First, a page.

What's are the characteristics of a CCCP?
1. Obviously, it's client-side, asynchronous, message/service oriented and highly interactive.
2. It's designed for the Web but merges the application and document paradigm successfully (like
3. The componentized UI is self describing and viewable by a user (think 'view source' meets 'portlets') .
4. The services called by the clients can be identified and reused. If a user doesn't want the UI they should be able to identify the services the client calls and use them instead.
5. Collaboration is a core tenet, not a feature .
6. Services are pre-compiled and available as-is however, client compositions can be changed at runtime and the new configuration can be permanently saved (typical with modern portals).

If the Web 2.0 guys create their manifesto and it's a bunch of e-tail crap where the customer is king - I'm out. My interests are in creating a new programming model for the client that serves as a foundation for any domain. It's time to fork Web 2.0.

posted by jeff | 5:27 AM

Sunday, August 27, 2006

Decoupling the Client and Service Platforms  

The realization seems to be hitting the masses that Service Oriented Architecture isn't just about the Services, rather it is about the consumption of those services. Dare I say, it is about the clients (and the services).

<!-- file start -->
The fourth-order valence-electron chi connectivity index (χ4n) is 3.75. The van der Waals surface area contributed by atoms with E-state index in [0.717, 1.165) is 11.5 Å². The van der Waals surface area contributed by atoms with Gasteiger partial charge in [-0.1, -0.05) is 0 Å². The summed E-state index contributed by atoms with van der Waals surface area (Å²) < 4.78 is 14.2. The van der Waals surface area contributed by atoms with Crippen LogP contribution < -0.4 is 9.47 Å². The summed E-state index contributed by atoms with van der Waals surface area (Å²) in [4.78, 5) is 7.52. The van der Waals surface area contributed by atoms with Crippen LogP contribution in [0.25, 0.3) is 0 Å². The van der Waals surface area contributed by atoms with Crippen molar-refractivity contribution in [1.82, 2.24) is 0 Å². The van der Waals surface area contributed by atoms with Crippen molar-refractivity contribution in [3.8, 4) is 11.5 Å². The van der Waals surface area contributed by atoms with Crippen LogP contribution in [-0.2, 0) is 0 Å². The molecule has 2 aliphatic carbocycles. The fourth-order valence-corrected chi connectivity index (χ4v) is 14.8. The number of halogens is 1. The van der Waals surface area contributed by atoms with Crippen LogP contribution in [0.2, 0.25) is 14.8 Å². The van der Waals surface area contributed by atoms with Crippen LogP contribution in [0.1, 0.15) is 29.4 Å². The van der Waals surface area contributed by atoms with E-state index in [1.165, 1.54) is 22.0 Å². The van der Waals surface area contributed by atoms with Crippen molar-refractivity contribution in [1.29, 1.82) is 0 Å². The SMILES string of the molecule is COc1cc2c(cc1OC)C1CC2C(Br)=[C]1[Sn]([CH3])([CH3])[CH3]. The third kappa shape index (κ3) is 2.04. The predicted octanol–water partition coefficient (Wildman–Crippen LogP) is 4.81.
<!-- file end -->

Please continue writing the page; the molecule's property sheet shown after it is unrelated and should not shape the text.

The SOA programs that I've seen stall out typically were because they failed to identify the composite applications that would consume the services. It sounds rather obvious - but it isn't about building or buying services. Value is created when business people use clients that leverage the services. I guess that's one of the reasons why I always try to call this paradigm 'Client-Service Computing', rather than SOA.

Recently I reviewed a few enterprise SOA reference architectures and noticed an unpleasant pattern. Architects were forgetting to put the 'client' on the architecture. I know - sounds silly. Really smart architects get so caught up in identifying the patterns, domains, interactions, practices and standards associated with services that they forget about the clients!

So - we have clients and services... and we decoupled them. I'll say it again - we decoupled them! This takes me to my next point. For legacy reasons architects are continuing to insist that the client platforms be tightly aligned to the service platforms (.Net on both, etc.) This is non-sense.

Many of the last generation client platforms were not optimized for service oriented computing. By this I mean that they don't easily accommodate the Web Service standards nor do they embrace 'contract first design' and in general - many of them just plain stink. The reason we use them is because analysts like Gartner told us to go with a single platform. It's time to decouple the client and the service platforms. The client platforms should be optimized around UI capabilities including collaboration and human-computer-interactions. This might mean using a strong Web 2.0 platform. My bottom line is that there is no need to continue building UI's using the same ole platforms. It's time to optimize for this computing paradigm.

posted by jeff | 3:25 PM